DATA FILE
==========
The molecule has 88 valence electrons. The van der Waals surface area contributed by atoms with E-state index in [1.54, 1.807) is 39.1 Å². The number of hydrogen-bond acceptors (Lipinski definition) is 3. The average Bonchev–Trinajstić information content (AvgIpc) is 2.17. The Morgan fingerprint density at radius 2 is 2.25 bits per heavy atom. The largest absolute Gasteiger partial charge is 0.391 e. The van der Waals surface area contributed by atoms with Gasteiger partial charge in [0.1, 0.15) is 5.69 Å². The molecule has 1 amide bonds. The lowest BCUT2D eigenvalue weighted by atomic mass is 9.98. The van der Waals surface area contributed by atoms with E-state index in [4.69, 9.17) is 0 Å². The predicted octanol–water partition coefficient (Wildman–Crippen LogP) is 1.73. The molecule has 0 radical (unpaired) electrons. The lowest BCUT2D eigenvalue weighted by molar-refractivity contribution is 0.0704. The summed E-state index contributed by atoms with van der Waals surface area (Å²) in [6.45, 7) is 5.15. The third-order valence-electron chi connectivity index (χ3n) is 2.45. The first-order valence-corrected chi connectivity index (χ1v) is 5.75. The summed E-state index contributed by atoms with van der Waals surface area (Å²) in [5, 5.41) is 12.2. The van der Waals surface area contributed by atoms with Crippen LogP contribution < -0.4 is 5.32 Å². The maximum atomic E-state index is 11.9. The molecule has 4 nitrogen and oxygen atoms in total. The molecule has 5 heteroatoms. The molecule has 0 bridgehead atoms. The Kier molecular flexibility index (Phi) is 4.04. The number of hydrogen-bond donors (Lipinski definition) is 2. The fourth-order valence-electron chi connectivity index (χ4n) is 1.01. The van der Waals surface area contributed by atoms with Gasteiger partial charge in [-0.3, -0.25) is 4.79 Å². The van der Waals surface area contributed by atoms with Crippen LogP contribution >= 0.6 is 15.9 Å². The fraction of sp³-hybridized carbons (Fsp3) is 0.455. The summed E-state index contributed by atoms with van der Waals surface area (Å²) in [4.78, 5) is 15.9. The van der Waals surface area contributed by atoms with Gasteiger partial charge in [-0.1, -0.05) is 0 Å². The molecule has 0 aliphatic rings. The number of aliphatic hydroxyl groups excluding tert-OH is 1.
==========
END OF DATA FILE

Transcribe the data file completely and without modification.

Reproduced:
The molecule has 88 valence electrons. The van der Waals surface area contributed by atoms with E-state index in [1.54, 1.807) is 39.1 Å². The number of hydrogen-bond acceptors (Lipinski definition) is 3. The average Bonchev–Trinajstić information content (AvgIpc) is 2.17. The Morgan fingerprint density at radius 2 is 2.25 bits per heavy atom. The largest absolute Gasteiger partial charge is 0.391 e. The van der Waals surface area contributed by atoms with Gasteiger partial charge in [0.1, 0.15) is 5.69 Å². The molecule has 1 amide bonds. The lowest BCUT2D eigenvalue weighted by atomic mass is 9.98. The van der Waals surface area contributed by atoms with E-state index in [4.69, 9.17) is 0 Å². The predicted octanol–water partition coefficient (Wildman–Crippen LogP) is 1.73. The molecule has 0 radical (unpaired) electrons. The lowest BCUT2D eigenvalue weighted by molar-refractivity contribution is 0.0704. The summed E-state index contributed by atoms with van der Waals surface area (Å²) in [6.45, 7) is 5.15. The third-order valence-electron chi connectivity index (χ3n) is 2.45. The first-order valence-corrected chi connectivity index (χ1v) is 5.75. The summed E-state index contributed by atoms with van der Waals surface area (Å²) in [5, 5.41) is 12.2. The van der Waals surface area contributed by atoms with Crippen LogP contribution < -0.4 is 5.32 Å². The maximum atomic E-state index is 11.9. The molecule has 4 nitrogen and oxygen atoms in total. The molecule has 5 heteroatoms. The molecule has 0 bridgehead atoms. The Kier molecular flexibility index (Phi) is 4.04. The number of hydrogen-bond donors (Lipinski definition) is 2. The fourth-order valence-electron chi connectivity index (χ4n) is 1.01. The van der Waals surface area contributed by atoms with Gasteiger partial charge in [-0.3, -0.25) is 4.79 Å². The van der Waals surface area contributed by atoms with Crippen LogP contribution >= 0.6 is 15.9 Å². The fraction of sp³-hybridized carbons (Fsp3) is 0.455. The summed E-state index contributed by atoms with van der Waals surface area (Å²) in [4.78, 5) is 15.9. The van der Waals surface area contributed by atoms with Gasteiger partial charge in [-0.1, -0.05) is 0 Å². The molecule has 0 aliphatic rings. The number of aliphatic hydroxyl groups excluding tert-OH is 1.